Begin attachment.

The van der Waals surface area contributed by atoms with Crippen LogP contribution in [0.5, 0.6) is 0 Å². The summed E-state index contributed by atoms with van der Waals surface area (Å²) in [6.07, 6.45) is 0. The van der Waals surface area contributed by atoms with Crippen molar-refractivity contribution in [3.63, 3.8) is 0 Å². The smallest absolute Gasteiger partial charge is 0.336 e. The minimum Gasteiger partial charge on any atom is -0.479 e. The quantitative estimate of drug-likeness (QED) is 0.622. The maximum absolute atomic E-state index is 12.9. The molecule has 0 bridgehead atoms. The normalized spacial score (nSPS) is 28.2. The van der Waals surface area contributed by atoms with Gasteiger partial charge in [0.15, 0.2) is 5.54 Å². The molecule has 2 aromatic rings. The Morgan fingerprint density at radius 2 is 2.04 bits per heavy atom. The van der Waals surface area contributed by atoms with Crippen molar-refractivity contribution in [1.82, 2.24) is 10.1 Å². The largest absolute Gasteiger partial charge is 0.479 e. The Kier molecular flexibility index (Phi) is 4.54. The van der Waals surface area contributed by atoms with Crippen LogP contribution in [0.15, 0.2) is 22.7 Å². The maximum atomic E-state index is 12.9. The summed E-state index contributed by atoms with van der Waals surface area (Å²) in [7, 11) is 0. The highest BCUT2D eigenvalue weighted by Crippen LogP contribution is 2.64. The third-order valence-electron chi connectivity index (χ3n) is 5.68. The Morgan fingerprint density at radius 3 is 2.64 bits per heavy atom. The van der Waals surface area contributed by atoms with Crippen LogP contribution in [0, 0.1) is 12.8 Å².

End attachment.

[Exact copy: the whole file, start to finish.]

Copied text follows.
The van der Waals surface area contributed by atoms with Crippen LogP contribution in [0.5, 0.6) is 0 Å². The summed E-state index contributed by atoms with van der Waals surface area (Å²) in [6.07, 6.45) is 0. The van der Waals surface area contributed by atoms with Crippen molar-refractivity contribution in [3.63, 3.8) is 0 Å². The smallest absolute Gasteiger partial charge is 0.336 e. The minimum Gasteiger partial charge on any atom is -0.479 e. The quantitative estimate of drug-likeness (QED) is 0.622. The maximum absolute atomic E-state index is 12.9. The molecule has 0 bridgehead atoms. The normalized spacial score (nSPS) is 28.2. The van der Waals surface area contributed by atoms with Gasteiger partial charge in [0.15, 0.2) is 5.54 Å². The molecule has 2 aromatic rings. The Morgan fingerprint density at radius 2 is 2.04 bits per heavy atom. The van der Waals surface area contributed by atoms with Crippen molar-refractivity contribution in [1.82, 2.24) is 10.1 Å². The largest absolute Gasteiger partial charge is 0.479 e. The Kier molecular flexibility index (Phi) is 4.54. The van der Waals surface area contributed by atoms with Crippen LogP contribution in [0.15, 0.2) is 22.7 Å². The maximum atomic E-state index is 12.9. The summed E-state index contributed by atoms with van der Waals surface area (Å²) in [7, 11) is 0. The highest BCUT2D eigenvalue weighted by Crippen LogP contribution is 2.64. The third-order valence-electron chi connectivity index (χ3n) is 5.68. The Morgan fingerprint density at radius 3 is 2.64 bits per heavy atom. The van der Waals surface area contributed by atoms with Crippen LogP contribution in [0, 0.1) is 12.8 Å².